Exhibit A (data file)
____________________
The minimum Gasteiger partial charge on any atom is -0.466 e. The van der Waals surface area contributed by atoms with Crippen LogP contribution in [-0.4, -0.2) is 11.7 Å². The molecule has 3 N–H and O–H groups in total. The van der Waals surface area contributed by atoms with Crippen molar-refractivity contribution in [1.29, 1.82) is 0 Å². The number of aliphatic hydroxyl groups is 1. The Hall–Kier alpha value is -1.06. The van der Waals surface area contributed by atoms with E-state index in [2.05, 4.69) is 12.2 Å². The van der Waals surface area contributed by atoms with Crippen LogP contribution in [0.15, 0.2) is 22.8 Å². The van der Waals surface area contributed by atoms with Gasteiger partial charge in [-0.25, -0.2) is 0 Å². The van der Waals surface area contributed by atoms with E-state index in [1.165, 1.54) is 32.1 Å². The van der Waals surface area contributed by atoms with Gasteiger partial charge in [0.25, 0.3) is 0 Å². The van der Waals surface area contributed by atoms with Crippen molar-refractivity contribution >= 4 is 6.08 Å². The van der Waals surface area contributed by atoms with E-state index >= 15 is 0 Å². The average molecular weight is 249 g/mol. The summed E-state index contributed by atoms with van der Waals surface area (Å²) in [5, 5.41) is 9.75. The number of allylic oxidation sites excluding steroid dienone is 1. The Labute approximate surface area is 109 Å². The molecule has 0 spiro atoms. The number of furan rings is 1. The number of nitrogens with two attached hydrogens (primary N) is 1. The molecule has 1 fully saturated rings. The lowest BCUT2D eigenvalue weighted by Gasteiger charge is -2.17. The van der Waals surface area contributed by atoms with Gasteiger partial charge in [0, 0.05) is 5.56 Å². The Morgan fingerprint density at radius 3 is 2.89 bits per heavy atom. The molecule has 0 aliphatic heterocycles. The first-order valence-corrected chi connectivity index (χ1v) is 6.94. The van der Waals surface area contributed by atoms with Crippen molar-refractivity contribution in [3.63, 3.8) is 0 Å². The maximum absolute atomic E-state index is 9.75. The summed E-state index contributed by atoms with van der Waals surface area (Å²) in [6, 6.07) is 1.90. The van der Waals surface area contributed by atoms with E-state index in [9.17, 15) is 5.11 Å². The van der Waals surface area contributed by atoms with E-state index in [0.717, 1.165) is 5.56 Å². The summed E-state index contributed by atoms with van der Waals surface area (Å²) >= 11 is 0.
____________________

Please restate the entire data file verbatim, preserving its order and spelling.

The minimum Gasteiger partial charge on any atom is -0.466 e. The van der Waals surface area contributed by atoms with Crippen LogP contribution in [-0.4, -0.2) is 11.7 Å². The molecule has 3 N–H and O–H groups in total. The van der Waals surface area contributed by atoms with Crippen molar-refractivity contribution in [1.29, 1.82) is 0 Å². The number of aliphatic hydroxyl groups is 1. The Hall–Kier alpha value is -1.06. The van der Waals surface area contributed by atoms with E-state index in [2.05, 4.69) is 12.2 Å². The van der Waals surface area contributed by atoms with Crippen LogP contribution in [0.15, 0.2) is 22.8 Å². The van der Waals surface area contributed by atoms with Gasteiger partial charge in [-0.25, -0.2) is 0 Å². The van der Waals surface area contributed by atoms with E-state index in [1.165, 1.54) is 32.1 Å². The van der Waals surface area contributed by atoms with Gasteiger partial charge in [0.25, 0.3) is 0 Å². The van der Waals surface area contributed by atoms with Crippen molar-refractivity contribution >= 4 is 6.08 Å². The van der Waals surface area contributed by atoms with E-state index >= 15 is 0 Å². The average molecular weight is 249 g/mol. The summed E-state index contributed by atoms with van der Waals surface area (Å²) in [5, 5.41) is 9.75. The number of allylic oxidation sites excluding steroid dienone is 1. The Labute approximate surface area is 109 Å². The molecule has 0 spiro atoms. The number of furan rings is 1. The number of nitrogens with two attached hydrogens (primary N) is 1. The molecule has 1 fully saturated rings. The lowest BCUT2D eigenvalue weighted by Gasteiger charge is -2.17. The van der Waals surface area contributed by atoms with Gasteiger partial charge in [0, 0.05) is 5.56 Å². The Morgan fingerprint density at radius 3 is 2.89 bits per heavy atom. The molecule has 0 aliphatic heterocycles. The first-order valence-corrected chi connectivity index (χ1v) is 6.94. The van der Waals surface area contributed by atoms with Crippen molar-refractivity contribution in [3.63, 3.8) is 0 Å². The maximum absolute atomic E-state index is 9.75. The summed E-state index contributed by atoms with van der Waals surface area (Å²) in [6, 6.07) is 1.90. The van der Waals surface area contributed by atoms with E-state index in [9.17, 15) is 5.11 Å². The van der Waals surface area contributed by atoms with E-state index in [0.717, 1.165) is 5.56 Å². The summed E-state index contributed by atoms with van der Waals surface area (Å²) >= 11 is 0.